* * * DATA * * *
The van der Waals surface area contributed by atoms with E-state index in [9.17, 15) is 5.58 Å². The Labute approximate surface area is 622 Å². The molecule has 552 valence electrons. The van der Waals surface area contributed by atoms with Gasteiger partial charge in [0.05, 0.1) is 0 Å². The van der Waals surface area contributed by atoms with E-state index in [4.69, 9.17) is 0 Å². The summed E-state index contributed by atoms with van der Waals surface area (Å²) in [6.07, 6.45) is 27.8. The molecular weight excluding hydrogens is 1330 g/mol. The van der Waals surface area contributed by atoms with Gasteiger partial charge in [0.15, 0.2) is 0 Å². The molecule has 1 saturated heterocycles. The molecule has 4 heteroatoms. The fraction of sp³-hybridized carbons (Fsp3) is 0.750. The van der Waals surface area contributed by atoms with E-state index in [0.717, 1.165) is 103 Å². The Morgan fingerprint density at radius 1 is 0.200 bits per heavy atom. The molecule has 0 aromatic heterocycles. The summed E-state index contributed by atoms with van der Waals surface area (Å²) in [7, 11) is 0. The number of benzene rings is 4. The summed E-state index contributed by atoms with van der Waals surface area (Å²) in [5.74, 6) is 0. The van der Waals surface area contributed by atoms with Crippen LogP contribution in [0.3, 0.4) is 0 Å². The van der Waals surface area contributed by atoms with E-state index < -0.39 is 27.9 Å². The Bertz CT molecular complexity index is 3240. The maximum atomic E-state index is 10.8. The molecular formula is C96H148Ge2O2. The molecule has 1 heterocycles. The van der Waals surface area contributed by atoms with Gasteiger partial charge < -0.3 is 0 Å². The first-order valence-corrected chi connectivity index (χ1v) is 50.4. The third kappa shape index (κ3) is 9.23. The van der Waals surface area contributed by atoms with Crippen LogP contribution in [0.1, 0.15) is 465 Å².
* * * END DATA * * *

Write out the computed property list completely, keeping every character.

The van der Waals surface area contributed by atoms with E-state index in [9.17, 15) is 5.58 Å². The Labute approximate surface area is 622 Å². The molecule has 552 valence electrons. The van der Waals surface area contributed by atoms with Gasteiger partial charge in [0.05, 0.1) is 0 Å². The van der Waals surface area contributed by atoms with E-state index in [4.69, 9.17) is 0 Å². The summed E-state index contributed by atoms with van der Waals surface area (Å²) in [6.07, 6.45) is 27.8. The molecular weight excluding hydrogens is 1330 g/mol. The van der Waals surface area contributed by atoms with Gasteiger partial charge in [0.15, 0.2) is 0 Å². The molecule has 1 saturated heterocycles. The molecule has 4 heteroatoms. The fraction of sp³-hybridized carbons (Fsp3) is 0.750. The van der Waals surface area contributed by atoms with E-state index in [0.717, 1.165) is 103 Å². The Morgan fingerprint density at radius 1 is 0.200 bits per heavy atom. The molecule has 0 aromatic heterocycles. The summed E-state index contributed by atoms with van der Waals surface area (Å²) in [7, 11) is 0. The number of benzene rings is 4. The summed E-state index contributed by atoms with van der Waals surface area (Å²) in [5.74, 6) is 0. The van der Waals surface area contributed by atoms with Crippen LogP contribution in [0.3, 0.4) is 0 Å². The van der Waals surface area contributed by atoms with E-state index < -0.39 is 27.9 Å². The Bertz CT molecular complexity index is 3240. The maximum atomic E-state index is 10.8. The molecular formula is C96H148Ge2O2. The molecule has 1 heterocycles. The van der Waals surface area contributed by atoms with Gasteiger partial charge < -0.3 is 0 Å². The first-order valence-corrected chi connectivity index (χ1v) is 50.4. The third kappa shape index (κ3) is 9.23. The van der Waals surface area contributed by atoms with Crippen LogP contribution in [0.1, 0.15) is 465 Å².